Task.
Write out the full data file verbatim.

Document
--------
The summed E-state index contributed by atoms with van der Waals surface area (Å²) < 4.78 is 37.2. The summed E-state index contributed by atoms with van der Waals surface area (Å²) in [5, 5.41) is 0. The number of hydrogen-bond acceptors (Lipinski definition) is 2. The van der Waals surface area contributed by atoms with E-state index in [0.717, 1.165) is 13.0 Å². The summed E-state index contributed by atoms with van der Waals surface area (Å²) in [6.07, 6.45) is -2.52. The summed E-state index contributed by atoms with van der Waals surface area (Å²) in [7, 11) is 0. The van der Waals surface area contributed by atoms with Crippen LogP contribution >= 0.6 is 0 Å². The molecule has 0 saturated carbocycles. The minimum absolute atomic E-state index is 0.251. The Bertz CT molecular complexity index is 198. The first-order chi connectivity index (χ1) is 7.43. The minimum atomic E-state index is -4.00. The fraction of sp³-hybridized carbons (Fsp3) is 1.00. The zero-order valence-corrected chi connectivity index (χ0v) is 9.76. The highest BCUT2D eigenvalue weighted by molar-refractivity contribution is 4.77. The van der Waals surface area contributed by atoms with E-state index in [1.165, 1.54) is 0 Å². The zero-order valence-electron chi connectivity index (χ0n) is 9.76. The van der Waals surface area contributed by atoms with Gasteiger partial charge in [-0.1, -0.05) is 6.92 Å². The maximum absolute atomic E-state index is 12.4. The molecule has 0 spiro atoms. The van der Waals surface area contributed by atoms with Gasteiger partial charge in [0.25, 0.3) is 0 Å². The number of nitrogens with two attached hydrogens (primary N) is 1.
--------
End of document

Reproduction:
The summed E-state index contributed by atoms with van der Waals surface area (Å²) < 4.78 is 37.2. The summed E-state index contributed by atoms with van der Waals surface area (Å²) in [5, 5.41) is 0. The number of hydrogen-bond acceptors (Lipinski definition) is 2. The van der Waals surface area contributed by atoms with E-state index in [0.717, 1.165) is 13.0 Å². The summed E-state index contributed by atoms with van der Waals surface area (Å²) in [6.07, 6.45) is -2.52. The summed E-state index contributed by atoms with van der Waals surface area (Å²) in [7, 11) is 0. The van der Waals surface area contributed by atoms with Crippen LogP contribution >= 0.6 is 0 Å². The molecule has 0 saturated carbocycles. The minimum absolute atomic E-state index is 0.251. The Bertz CT molecular complexity index is 198. The first-order chi connectivity index (χ1) is 7.43. The minimum atomic E-state index is -4.00. The fraction of sp³-hybridized carbons (Fsp3) is 1.00. The zero-order valence-corrected chi connectivity index (χ0v) is 9.76. The highest BCUT2D eigenvalue weighted by molar-refractivity contribution is 4.77. The van der Waals surface area contributed by atoms with E-state index in [1.165, 1.54) is 0 Å². The zero-order valence-electron chi connectivity index (χ0n) is 9.76. The van der Waals surface area contributed by atoms with Gasteiger partial charge in [-0.1, -0.05) is 6.92 Å². The maximum absolute atomic E-state index is 12.4. The molecule has 0 spiro atoms. The van der Waals surface area contributed by atoms with Gasteiger partial charge in [0.25, 0.3) is 0 Å². The number of nitrogens with two attached hydrogens (primary N) is 1.